Consumers To Have ‘Right To Repair’ For Goods In Move To End Throwaway Culture

Appliances, electronics and other consumer goods are set to have a longer life under new ‘right to repair’ regulations.

The move is part of an effort to stop manufacturers making items that break or wear out easily and are too difficult to get fixed so that consumers buy more replacements instead.

Research for the European Commission found the public loses almost €12 billion a year in buying replacements for goods that could have been repaired.

Picture Getty Images

The needless use of materials and energy, and knock-on effect in terms of carbon emissions and waste volumes, is immense too.

MEPs voted by an overwhelming majority on Tuesday to bring in regulations obliging manufacturers to repair their products, to do so within a reasonable period of time and to promote the service to consumers.

The ‘Directive on Common Rules promoting the repair of goods’ would apply immediately to large appliances such as washing machines but would quickly extend to smartphones and similar items and then widen to cover a products such as bicycles.

It would apply both within and beyond any statutory protection period that applies to goods so even when a guarantee runs out, a repair option would have to be available.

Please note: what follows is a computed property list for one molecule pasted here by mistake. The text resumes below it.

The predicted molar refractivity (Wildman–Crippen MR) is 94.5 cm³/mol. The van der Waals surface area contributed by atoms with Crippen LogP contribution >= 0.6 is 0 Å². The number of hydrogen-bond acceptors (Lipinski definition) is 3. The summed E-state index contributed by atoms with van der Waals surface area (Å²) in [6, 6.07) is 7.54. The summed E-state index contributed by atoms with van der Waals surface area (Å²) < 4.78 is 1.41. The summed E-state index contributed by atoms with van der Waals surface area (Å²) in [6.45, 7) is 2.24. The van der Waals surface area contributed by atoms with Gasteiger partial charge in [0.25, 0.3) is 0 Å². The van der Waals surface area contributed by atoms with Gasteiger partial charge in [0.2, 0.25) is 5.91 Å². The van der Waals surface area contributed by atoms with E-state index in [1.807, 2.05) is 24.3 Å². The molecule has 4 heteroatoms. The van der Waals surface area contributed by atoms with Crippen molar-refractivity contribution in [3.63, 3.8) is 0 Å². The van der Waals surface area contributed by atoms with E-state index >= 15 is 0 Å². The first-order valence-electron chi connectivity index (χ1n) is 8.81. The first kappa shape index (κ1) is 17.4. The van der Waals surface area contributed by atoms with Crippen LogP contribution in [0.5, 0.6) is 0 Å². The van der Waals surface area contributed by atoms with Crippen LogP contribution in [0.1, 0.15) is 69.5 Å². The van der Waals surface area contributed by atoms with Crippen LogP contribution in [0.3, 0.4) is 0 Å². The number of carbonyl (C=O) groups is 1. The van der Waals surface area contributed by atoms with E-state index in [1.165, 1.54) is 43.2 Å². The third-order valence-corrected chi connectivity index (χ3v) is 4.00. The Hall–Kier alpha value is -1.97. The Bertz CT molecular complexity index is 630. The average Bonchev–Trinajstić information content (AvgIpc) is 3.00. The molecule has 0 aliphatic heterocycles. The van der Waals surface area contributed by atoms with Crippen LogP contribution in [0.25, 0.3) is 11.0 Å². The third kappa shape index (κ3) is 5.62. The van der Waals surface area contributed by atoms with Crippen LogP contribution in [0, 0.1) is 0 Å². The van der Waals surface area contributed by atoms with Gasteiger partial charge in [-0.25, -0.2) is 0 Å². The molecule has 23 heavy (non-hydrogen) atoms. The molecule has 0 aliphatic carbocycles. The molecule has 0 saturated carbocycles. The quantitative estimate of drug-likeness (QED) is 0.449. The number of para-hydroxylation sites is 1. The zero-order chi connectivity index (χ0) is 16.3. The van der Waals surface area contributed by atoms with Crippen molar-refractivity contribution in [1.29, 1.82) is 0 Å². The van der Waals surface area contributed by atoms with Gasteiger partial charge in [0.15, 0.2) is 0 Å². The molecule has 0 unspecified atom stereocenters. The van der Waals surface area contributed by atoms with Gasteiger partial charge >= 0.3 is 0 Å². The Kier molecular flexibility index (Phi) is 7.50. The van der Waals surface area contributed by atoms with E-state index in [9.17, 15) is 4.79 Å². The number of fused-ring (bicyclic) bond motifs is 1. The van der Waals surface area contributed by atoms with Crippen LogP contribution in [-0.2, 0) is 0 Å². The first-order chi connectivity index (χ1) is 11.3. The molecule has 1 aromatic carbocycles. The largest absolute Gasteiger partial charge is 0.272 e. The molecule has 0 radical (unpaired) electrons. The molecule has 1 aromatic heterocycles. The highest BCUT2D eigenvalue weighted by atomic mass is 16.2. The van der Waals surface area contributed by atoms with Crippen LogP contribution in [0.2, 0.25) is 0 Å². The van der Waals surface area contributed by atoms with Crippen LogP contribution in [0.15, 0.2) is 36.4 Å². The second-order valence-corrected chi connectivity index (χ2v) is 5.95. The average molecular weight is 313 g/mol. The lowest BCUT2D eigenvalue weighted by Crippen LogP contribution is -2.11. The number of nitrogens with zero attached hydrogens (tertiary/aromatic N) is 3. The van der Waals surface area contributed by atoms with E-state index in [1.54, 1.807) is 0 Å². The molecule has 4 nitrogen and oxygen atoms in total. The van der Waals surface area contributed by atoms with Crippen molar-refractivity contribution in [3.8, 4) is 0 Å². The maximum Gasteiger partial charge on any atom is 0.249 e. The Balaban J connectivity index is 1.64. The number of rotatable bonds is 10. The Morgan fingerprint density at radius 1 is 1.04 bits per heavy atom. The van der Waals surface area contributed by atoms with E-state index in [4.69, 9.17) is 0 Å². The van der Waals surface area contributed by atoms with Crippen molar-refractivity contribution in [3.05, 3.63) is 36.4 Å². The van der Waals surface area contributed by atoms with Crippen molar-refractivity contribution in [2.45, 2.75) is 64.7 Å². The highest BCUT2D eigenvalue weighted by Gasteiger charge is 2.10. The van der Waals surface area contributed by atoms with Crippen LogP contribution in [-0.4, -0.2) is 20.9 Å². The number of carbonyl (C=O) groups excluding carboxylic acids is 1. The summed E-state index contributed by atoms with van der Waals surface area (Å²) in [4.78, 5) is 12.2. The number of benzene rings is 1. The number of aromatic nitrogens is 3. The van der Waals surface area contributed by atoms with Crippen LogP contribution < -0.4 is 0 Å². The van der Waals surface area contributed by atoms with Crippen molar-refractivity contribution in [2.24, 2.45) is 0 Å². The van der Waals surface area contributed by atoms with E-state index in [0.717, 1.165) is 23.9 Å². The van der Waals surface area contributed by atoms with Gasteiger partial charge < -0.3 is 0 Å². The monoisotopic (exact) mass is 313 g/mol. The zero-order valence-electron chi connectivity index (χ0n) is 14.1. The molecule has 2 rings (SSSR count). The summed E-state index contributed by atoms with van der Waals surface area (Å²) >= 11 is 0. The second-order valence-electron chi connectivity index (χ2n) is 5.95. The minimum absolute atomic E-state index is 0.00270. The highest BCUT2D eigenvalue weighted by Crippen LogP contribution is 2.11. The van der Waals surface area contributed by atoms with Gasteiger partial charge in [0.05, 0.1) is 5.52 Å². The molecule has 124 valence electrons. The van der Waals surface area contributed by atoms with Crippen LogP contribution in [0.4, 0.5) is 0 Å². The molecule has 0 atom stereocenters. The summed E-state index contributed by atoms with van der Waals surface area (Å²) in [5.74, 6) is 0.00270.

Green MEP Ciaran Cuffe welcomed the strong vote in favour of the directive.

“Consumers want to be able to repair their products but they are discouraged by price and the availability of service,” he said.

“Under this new law, producers will no longer be able to impede repair.

“There will be greater access to spare parts, including for independent repairers, at reasonable prices, and producers will no longer be able to refuse to repair a device that has previously been repaired by someone else.”

Manufactures would be allowed charge for repair and exceptions to the obligation would apply where repair would be more expensive than replacement, so it is not clear yet how the rules would be enforced.

The final details of directive have still to be agreed during ‘trilogue’ talks between the European parliament, council and commission.

Mr Cuffe said, however, it was a very significant move.

“This law is about ending throwaway culture and moving to a circular economy,” he said.

“Poor quality goods that break easily and can’t be repaired have been flooding the market in recent years, and it’s not good enough.”

Trilogue negotiations are expected to begin in the coming weeks and be completed within the first half of 2024.

(Source – Irish Independent – Environment – Caroline O Doherty – 21/11/2023)

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